More than a decade ago, I posted about how online discourse structures favored argumentation over agreement. Replying with “me too” was frowned upon, and bare re-blogging of others’ posts would have been seen as pointless, tedious, or crass. News aggregators existed, but that was not what blogs and forums generally did.
That was web 1.0. Web 2.0 has been the past decade.
Technology has strongly supported a swing in the other direction. Sharing others’ content, maybe with an added sentence, is the norm in social media. It’s what you do on Tumblr, Twitter, or Pinterest. “Me too” and “+1” have been replaced with “like and share.” (The social media werewolf: lycanshare.) We still have virulent disagreement. I don’t know if the volume there has gotten louder to break through the happy bubble.
That is the other aspect of enabling healthy me-tooism. I don’t really have thoughts on social media bubbles here. I can’t imagine they are any worse than offline bubbles. People have always selected their environments and information sources. I don’t know how much research would support that it got worse, versus people online are more or more broadly informed. Even the most insular bubble will have people hate-blogging differing ideas.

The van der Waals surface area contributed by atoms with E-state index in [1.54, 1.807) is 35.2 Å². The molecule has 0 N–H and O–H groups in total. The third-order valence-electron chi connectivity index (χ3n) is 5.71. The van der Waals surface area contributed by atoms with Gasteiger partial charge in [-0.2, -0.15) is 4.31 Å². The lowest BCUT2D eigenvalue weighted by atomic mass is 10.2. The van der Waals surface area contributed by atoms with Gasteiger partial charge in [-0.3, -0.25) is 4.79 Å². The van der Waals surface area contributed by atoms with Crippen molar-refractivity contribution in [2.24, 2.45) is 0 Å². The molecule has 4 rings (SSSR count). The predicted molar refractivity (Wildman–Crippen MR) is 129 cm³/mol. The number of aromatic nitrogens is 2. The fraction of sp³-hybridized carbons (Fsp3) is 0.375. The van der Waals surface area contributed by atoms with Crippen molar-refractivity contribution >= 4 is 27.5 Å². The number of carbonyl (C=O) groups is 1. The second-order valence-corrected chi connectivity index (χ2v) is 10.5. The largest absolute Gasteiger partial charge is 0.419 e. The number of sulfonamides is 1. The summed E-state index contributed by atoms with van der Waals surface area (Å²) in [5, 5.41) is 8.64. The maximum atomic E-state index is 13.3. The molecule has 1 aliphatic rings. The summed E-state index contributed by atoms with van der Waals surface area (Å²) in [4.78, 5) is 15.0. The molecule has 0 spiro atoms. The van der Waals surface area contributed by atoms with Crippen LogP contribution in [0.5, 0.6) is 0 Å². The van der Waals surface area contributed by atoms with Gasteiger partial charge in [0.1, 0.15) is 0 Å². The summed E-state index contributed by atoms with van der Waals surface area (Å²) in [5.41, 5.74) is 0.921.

Harnessing me-tooism has been great for the internet. Upvoting is a great improvement over most previous moderation systems! Upvoting also has its problems with brigading and sockpuppetry, but I again cannot say those are any worse than what came before. All tools can be abused, but not all tools can be used productively. The floor is perhaps as low as it was before, but the ceiling is higher. That’s progress, and you can always walk away from cesspools.
The rise of social media has in part come at the detriment of blogs. Some people just adapted their blogs over to social media or intermix the two productively. Obviously, I am fond of longer form writing than Twitter allows. I see people post 28-part screeds on Twitter, and I immediately assume they cannot be people of good judgment if they thought Twitter was the right place to post a 1000-word essay.
So yeah, technology and society have made significant inroads on this problem since I wrote that back in 2007. Good job, technology and society! +1 and <3